If you pay attention at all to the latest marketing techniques and tactics, you undoubtedly have heard the importance of telling stories. Tell your brand’s story. Tell your customer’s story. There’s been advice on what kind of stories to tell and when. But there’s something you may have been wondering – how exactly do you write a story?
Writing stories for marketing purposes can be thought of as like writing short-short or flash stories, whether in several hundred words or 144 characters. Most elements of short stories can be characterized as falling under one of four C-word descriptions. (“Most” because there is always evidence of breaking writing rules effectively.) They are character, conflict, change, and context.
Your Customer is Your Main Character
You may be tempted to make yourself or your brand the hero or heroine of your story. Don’t do it. Make your customer your story’s hero. He or she is who the story is about and your brand is what comes in to resolve the story’s climax. For some examples of captivating stories about a brand’s customer, listen to the On Brand Podcast with Paul Smith. One of the most important things to know about a main character in a story is what does he or she want? But it can’t be just any want.
The Want Needs to Lead to Conflict
What a character wants in your story can’t be some mundane, every day want that doesn’t matter much. Readers will be turned off. Instead, you need the character to want something with high stakes. He or she needs to want it bad, and the reason must make sense. Not only should the character want something so bad that it will nearly ruin him if he doesn’t get it (at least in his own mind), but it must be extremely difficult for him to realize this want. She needs obstacles; as many as you can fit in considering the story’s length. Then you bring in your product or service to help him get what he wants or solve the problem.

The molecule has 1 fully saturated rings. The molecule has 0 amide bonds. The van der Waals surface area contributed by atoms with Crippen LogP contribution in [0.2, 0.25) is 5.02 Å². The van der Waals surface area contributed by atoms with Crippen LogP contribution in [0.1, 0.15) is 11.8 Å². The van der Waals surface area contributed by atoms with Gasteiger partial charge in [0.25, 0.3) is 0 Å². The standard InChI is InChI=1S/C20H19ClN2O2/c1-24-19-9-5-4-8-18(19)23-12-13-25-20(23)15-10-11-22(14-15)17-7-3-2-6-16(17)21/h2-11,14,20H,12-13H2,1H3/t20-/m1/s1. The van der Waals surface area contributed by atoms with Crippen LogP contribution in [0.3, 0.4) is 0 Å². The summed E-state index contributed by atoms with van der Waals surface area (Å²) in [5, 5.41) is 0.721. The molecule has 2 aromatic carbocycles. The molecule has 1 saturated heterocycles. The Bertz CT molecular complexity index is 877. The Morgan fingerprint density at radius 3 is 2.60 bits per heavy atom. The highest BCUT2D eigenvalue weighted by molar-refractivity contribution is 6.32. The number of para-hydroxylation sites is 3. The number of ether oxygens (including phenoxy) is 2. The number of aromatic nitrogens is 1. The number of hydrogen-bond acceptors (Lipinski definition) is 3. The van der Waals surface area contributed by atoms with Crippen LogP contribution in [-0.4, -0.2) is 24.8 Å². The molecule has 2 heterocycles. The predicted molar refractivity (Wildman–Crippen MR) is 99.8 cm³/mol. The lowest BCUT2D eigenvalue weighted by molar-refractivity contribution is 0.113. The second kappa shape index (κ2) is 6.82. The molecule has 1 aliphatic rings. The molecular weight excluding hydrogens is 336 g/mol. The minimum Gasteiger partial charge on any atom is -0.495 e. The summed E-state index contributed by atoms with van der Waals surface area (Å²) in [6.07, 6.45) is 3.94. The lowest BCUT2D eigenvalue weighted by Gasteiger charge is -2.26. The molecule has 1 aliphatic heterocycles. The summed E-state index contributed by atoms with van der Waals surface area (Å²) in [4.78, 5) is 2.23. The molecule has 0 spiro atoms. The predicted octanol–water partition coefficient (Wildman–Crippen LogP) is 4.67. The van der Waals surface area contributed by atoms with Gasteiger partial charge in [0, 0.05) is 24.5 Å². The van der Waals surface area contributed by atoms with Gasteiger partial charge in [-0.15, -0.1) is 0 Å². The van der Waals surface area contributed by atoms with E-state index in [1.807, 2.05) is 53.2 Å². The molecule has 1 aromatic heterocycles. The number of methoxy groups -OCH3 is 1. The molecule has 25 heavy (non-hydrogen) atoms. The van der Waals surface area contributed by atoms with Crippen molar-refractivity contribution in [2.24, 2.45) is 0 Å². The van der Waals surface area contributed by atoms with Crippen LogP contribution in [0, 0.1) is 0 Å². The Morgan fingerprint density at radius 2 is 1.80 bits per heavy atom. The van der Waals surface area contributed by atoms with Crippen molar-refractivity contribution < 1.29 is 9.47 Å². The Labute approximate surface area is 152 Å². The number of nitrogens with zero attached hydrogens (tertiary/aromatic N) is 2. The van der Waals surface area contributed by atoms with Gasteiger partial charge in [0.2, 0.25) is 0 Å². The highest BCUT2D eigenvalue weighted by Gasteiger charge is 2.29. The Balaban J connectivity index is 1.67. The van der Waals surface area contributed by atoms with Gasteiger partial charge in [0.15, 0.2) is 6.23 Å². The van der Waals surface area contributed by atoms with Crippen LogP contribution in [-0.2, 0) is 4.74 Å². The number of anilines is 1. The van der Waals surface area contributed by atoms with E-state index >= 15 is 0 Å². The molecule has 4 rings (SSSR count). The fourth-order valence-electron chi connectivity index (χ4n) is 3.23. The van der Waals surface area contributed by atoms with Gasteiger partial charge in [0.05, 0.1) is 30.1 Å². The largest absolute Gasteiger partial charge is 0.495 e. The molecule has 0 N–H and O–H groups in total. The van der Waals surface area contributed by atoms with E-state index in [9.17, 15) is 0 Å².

Solving the Conflict Leads to Change
When the conflict your character is facing is resolved, there should be a change that has occurred. In marketing stories, the change will likely be that the main character is happier, richer, more at peace, enjoying more free time, or something similar.
Context is the Backdrop
Context is another element found in most, if not all, short stories. Context encompasses the setting of the story and the time period, as well as who else is there and what’s going on in the world. Context grounds your story in a specific place and time, which will help make it more compelling and relatable to the reader.
Let’s examine an example in a television commercial I saw recently advertising a new edition in a popular video game series. The main character is a college-aged young man. He’s sick of politics for the upcoming election and he wants to get away from it. But he can’t get away– everywhere he turns he sees political ads, and he feels like he’s going to lose his mind if he sees one more. The video game then comes to the rescue. He remembers it and he gathers his friends to play, allowing him to visit space and blow off steam by taking out the bad guys, thus forgetting about politics, if only for a little while. At the end of the story, he is much happier.
In this short story, the main character or the hero of the story is the video game customer. He wants something badly and is going to suffer dire consequences if he doesn’t get it, but the video game saves him, changing him into a much happier person. This story is all told in the context of an election year in the final push for votes. We were likely all looking for an escape the beginning of last month when I first started seeing this ad. I don’t even play those types of video games, but I was tempted to give it a try.
Of course, there are many more nuances and elements involved in short stories than is contained in this simplified tutorial, but this may at least start to build your foundation. I’d love to hear your marketing storytelling how-to tips. If you have any, please share them in the comments section below.